Bruce is a 6th year graduate
student interested in the regulation of positive emotion in health and
psychopathology. He received his B.Sc. from the University of Guelph, and
his M.A. in Psychology at Columbia University. In his research, he uses
behavioral, neuroimaging, and large-scale observational methods to ask
questions about the motivational, cognitive, and brain processes that
determine how we respond to and recover from emotional events. Current
projects investigate the cognitive and brain processes that underlie our
ability to 'look on the bright side' in response to negative life
experiences, the motivational factors that influence when and how we choose
to regulate our emotions, and how these abilities and motivations change
from young to older adulthood.
Noam is a 5th year graduate
student broadly interested in how people's thoughts, feelings, and behavior
shape and are shaped by their social networks and positions within them.
This line of research integrates theories and methods from social
psychology, cognitive neuroscience, and sociology to investigate questions
like how our brains track group members' status (i.e., position within the
social network), why certain group members are more accurate (or
systematically biased) in predicting how they are perceived by others, and
other curiosities that keep him up at night. In another line of research,
Noam studies how people's emotional states influence their appetitive
drives and our ability to regulate them. Prior to graduate school Noam
researched causes of the precipitous increase in autism prevalence with the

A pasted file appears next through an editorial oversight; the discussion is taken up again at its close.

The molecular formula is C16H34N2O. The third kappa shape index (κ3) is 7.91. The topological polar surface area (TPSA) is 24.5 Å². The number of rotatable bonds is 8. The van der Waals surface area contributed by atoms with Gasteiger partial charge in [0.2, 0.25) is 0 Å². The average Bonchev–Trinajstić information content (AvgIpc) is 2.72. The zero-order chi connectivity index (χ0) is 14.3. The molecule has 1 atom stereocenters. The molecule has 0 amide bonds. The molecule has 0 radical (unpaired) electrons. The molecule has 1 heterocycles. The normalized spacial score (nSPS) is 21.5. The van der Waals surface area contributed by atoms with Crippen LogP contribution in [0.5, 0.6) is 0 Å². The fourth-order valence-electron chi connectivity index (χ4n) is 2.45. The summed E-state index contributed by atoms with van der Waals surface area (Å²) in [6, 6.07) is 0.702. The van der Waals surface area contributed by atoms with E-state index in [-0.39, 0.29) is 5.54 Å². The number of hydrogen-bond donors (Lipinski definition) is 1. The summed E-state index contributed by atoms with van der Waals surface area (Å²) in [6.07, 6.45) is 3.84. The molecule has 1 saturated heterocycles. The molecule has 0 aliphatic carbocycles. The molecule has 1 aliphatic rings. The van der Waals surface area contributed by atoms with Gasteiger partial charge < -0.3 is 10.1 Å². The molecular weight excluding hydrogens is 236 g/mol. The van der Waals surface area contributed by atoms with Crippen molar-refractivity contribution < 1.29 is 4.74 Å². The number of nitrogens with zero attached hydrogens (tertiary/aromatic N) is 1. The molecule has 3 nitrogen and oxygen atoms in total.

Understanding Autism group at Columbia University, led by Dr. Peter Bearman.
Seth is a 4th year graduate
interested in the self-regulation of behavior. He is interested in the
factors that may impair regulation, such as mood or cognitive load.
Additionally, he is performing exploratory work to investigate the
connection between successful regulation and well-being. He received his
B.S. in Brain and Cognitive Sciences from the University of Rochester in
2009. Prior to joining the lab, Seth worked at the National Institute of
Mental Health on a project studying food perception in lean and obese
individuals with Drs. Alex Martin, Kevin Hall, and Kyle Simmons.
Rebecca is a fourth year graduate
student interested in developmental changes in emotion regulation, and the
influence of social feedback in changing emotion. Rebecca researches these
topics at neural, behavioral, and applied levels of analysis. She received
her B.A. in History from New York University, an M.A. in Teaching from UC
Santa Cruz, and an M.Ed. in Mind, Brain, and
Education from the Harvard Graduate School of Education. Prior to joining
the lab, Rebecca worked in John Gabrieli's lab at
MIT on executive functioning and memory development imaging studies.
is a third year student interested in the ways in which we socially
regulate others, including their emotions, and how that relates to other
capabilities, such as wisdom and empathy. She is a former RA in the lab and
has prior experience working on various aspects of emotion and emotion
regulation. Prior to being in the lab, she received a B.F.A. in Painting
through a joint program with the University of San Francisco and the
California College of the Arts. She began studying psychology as a postbaccalaureate student at Columbia University.
Jochen is a senior imaging data
analyst. He brings his all-around